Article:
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Title: Measurement of thermospheric temperatures using OMTI Fabry-Perot interferometers with 70-mm etalon
Authors: Y. Nakamura
K. Shiokawa
Y. Otsuka
S. Oyama
S. Nozawa
T. Komolmis
S. Komonjida
Dave Neudegg
Colin Yuile
J. Meriwether
H. Shinagawa
H. Jin
Keywords: Earth and Planetary Sciences
Issue Date: 1-Dec-2017
Abstract: © The Author(s) 2017. Fabry-Perot interferometer (FPI) is an instrument that can measure the temperature and wind velocity of the thermosphere through observations of airglow emission at a wavelength of 630.0 nm. The Solar-Terrestrial Environment Laboratory/Institute for Space-Earth Environmental Research, Nagoya University, has recently developed four new ground-based FPIs. One of those FPIs, possessing a large-aperture etalon (diameter: 116 mm), was installed in Tromsø (FP01), Norway, in 2009. The other three small FPIs, using 70-mm-diameter etalons, were installed in Thailand (FP02), Indonesia (FP03) and Australia (FP04) in 2010-2011. They use highly sensitive cooled-CCD cameras with 1024 x 1024 pixels to obtain interference fringes. However, appropriate temperature has not been obtained from the interference fringes using these new small-aperture FPIs. In the present study we improved the analysis procedure of temperature determination using these FPIs. Each of FPIs measures north, south, east and west directions repeatedly by rotating two mirrors mounted on top of the FPI. We estimated center pixel of laser fringe and airglow fringes for each direction and found significant differences in the center pixel locations (a few pixels) among the measurement directions. These differences are considered to be caused by movement of the scanning mirror on the top of the optics, resulting in mechanical distortion of the optics body. By calculating the fringe center separately for each direction, we could correct these center pixel variations and determine the temperature with random errors of 10-40 K. This new method was employed to the all measurements from four FPIs after 2009 and provided temperatures with reasonably small errors. However, we found that temperatures below 400 K were obtained associated with weak airglow intensities and concluded using a model calculation that they are due to contamination of OH line emissions in the upper mesosphere. By defining an appropriate threshold of the fringe peak count, we successfully eliminated these unrealistic temperature values, and the corrected temperature values became comparable to those provided by the MSIS-90E and GAIA models.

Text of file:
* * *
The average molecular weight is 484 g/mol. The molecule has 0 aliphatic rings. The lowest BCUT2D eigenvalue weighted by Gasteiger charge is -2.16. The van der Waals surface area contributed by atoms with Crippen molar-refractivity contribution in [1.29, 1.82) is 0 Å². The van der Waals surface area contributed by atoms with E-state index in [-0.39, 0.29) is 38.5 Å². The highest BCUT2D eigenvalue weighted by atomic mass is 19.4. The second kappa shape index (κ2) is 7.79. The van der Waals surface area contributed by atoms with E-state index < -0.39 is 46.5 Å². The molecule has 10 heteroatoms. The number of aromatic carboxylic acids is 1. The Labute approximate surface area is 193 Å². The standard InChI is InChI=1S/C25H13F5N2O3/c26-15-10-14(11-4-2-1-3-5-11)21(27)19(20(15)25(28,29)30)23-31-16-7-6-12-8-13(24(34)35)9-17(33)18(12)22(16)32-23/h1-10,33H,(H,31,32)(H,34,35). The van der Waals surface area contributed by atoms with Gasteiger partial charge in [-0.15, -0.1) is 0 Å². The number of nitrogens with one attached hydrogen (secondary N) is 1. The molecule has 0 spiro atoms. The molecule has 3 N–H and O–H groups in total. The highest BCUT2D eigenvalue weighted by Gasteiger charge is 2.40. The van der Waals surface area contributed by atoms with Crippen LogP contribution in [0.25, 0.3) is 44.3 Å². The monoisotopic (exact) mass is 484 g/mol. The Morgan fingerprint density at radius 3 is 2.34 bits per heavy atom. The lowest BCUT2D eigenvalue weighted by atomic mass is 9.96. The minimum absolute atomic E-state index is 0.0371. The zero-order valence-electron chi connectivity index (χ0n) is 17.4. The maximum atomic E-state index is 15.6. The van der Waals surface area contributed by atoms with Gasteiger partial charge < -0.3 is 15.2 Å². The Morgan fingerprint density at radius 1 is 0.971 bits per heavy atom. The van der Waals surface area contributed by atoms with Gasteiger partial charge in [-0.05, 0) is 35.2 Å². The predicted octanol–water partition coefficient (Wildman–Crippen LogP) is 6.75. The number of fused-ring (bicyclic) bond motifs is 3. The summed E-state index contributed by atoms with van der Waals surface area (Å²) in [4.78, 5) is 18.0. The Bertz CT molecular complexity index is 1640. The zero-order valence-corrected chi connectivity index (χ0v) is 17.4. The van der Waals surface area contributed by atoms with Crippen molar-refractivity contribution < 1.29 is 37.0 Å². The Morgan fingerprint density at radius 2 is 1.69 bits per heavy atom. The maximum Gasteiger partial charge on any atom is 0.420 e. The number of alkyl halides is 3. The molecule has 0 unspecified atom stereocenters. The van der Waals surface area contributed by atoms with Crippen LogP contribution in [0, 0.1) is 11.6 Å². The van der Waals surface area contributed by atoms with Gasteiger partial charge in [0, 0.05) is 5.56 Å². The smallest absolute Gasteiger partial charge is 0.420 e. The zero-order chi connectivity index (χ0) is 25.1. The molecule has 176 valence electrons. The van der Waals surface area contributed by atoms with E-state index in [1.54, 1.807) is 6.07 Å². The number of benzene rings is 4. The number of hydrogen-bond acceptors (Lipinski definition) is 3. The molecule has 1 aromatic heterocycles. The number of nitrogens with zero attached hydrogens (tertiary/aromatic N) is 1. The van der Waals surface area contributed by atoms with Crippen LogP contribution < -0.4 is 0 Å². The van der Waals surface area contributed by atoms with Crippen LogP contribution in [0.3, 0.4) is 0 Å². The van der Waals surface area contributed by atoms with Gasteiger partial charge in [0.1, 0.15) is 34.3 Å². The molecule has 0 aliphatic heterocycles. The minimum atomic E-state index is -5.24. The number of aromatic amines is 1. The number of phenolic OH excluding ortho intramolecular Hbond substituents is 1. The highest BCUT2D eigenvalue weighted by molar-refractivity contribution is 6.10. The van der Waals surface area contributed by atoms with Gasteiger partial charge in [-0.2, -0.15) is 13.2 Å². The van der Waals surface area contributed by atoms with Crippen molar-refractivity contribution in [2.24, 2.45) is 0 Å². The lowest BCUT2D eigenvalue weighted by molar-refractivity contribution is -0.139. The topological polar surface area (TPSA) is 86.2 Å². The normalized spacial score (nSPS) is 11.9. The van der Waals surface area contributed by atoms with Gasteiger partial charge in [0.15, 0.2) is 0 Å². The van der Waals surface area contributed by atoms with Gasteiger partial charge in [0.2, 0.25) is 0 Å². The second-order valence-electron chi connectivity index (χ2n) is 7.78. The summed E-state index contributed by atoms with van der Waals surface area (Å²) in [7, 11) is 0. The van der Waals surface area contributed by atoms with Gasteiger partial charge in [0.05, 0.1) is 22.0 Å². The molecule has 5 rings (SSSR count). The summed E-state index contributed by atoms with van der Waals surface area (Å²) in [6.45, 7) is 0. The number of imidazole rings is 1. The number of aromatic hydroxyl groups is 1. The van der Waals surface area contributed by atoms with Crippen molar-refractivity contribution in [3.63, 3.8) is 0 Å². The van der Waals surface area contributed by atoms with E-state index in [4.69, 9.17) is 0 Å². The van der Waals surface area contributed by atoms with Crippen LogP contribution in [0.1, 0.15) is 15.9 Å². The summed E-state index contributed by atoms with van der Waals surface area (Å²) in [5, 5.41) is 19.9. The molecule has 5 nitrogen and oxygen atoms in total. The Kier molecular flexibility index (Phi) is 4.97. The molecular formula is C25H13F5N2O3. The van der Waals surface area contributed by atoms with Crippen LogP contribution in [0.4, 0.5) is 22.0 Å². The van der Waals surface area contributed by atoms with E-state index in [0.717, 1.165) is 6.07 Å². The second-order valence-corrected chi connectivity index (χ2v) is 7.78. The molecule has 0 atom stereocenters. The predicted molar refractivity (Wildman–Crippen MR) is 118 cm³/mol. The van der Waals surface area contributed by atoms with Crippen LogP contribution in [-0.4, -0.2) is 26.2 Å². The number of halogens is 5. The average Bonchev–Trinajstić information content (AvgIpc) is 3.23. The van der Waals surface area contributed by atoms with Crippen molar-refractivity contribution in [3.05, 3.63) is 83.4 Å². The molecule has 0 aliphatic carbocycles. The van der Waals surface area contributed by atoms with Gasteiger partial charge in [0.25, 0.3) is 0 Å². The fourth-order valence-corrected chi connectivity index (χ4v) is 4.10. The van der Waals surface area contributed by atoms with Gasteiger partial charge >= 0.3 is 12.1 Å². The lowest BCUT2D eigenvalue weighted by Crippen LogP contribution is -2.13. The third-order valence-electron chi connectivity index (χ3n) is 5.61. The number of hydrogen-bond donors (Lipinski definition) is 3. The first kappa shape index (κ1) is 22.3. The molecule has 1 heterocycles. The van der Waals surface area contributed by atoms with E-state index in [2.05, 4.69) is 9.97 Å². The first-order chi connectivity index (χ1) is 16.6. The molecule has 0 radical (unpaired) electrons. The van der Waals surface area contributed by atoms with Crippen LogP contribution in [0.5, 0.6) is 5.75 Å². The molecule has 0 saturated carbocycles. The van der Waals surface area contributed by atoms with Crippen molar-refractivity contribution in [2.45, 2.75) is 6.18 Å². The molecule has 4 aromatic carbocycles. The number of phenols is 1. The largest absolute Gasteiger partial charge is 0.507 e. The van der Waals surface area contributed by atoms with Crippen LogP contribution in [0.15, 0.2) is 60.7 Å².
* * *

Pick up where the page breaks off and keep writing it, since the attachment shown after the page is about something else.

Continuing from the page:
ISSN: 18805981
Appears in Collections:CMUL: Journal Articles

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